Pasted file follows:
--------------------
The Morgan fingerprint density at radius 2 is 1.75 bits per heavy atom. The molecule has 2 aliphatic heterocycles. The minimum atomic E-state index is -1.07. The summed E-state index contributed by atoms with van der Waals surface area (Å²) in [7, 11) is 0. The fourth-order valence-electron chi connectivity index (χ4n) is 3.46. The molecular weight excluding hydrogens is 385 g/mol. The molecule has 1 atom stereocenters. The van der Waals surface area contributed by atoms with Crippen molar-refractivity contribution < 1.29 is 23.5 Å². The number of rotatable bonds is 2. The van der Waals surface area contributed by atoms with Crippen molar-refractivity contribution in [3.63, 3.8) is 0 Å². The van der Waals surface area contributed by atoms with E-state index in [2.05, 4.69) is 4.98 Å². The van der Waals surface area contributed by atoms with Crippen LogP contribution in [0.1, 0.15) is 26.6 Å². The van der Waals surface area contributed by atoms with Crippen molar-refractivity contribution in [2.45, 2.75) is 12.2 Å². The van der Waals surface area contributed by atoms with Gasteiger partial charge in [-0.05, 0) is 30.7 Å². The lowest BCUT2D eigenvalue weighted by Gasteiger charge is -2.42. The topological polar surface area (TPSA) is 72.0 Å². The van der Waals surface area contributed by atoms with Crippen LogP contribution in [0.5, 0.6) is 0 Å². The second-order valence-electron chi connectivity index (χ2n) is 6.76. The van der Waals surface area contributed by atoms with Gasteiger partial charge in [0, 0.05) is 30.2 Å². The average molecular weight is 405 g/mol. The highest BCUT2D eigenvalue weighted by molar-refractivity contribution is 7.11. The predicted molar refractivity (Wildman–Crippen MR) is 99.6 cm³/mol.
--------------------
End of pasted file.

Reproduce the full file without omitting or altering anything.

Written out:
The Morgan fingerprint density at radius 2 is 1.75 bits per heavy atom. The molecule has 2 aliphatic heterocycles. The minimum atomic E-state index is -1.07. The summed E-state index contributed by atoms with van der Waals surface area (Å²) in [7, 11) is 0. The fourth-order valence-electron chi connectivity index (χ4n) is 3.46. The molecular weight excluding hydrogens is 385 g/mol. The molecule has 1 atom stereocenters. The van der Waals surface area contributed by atoms with Crippen molar-refractivity contribution < 1.29 is 23.5 Å². The number of rotatable bonds is 2. The van der Waals surface area contributed by atoms with Crippen molar-refractivity contribution in [3.63, 3.8) is 0 Å². The van der Waals surface area contributed by atoms with E-state index in [2.05, 4.69) is 4.98 Å². The van der Waals surface area contributed by atoms with Crippen LogP contribution in [0.1, 0.15) is 26.6 Å². The van der Waals surface area contributed by atoms with Crippen molar-refractivity contribution in [2.45, 2.75) is 12.2 Å². The van der Waals surface area contributed by atoms with Gasteiger partial charge in [-0.05, 0) is 30.7 Å². The lowest BCUT2D eigenvalue weighted by Gasteiger charge is -2.42. The topological polar surface area (TPSA) is 72.0 Å². The van der Waals surface area contributed by atoms with Crippen LogP contribution in [0.5, 0.6) is 0 Å². The second-order valence-electron chi connectivity index (χ2n) is 6.76. The van der Waals surface area contributed by atoms with Gasteiger partial charge in [0, 0.05) is 30.2 Å². The average molecular weight is 405 g/mol. The highest BCUT2D eigenvalue weighted by molar-refractivity contribution is 7.11. The predicted molar refractivity (Wildman–Crippen MR) is 99.6 cm³/mol.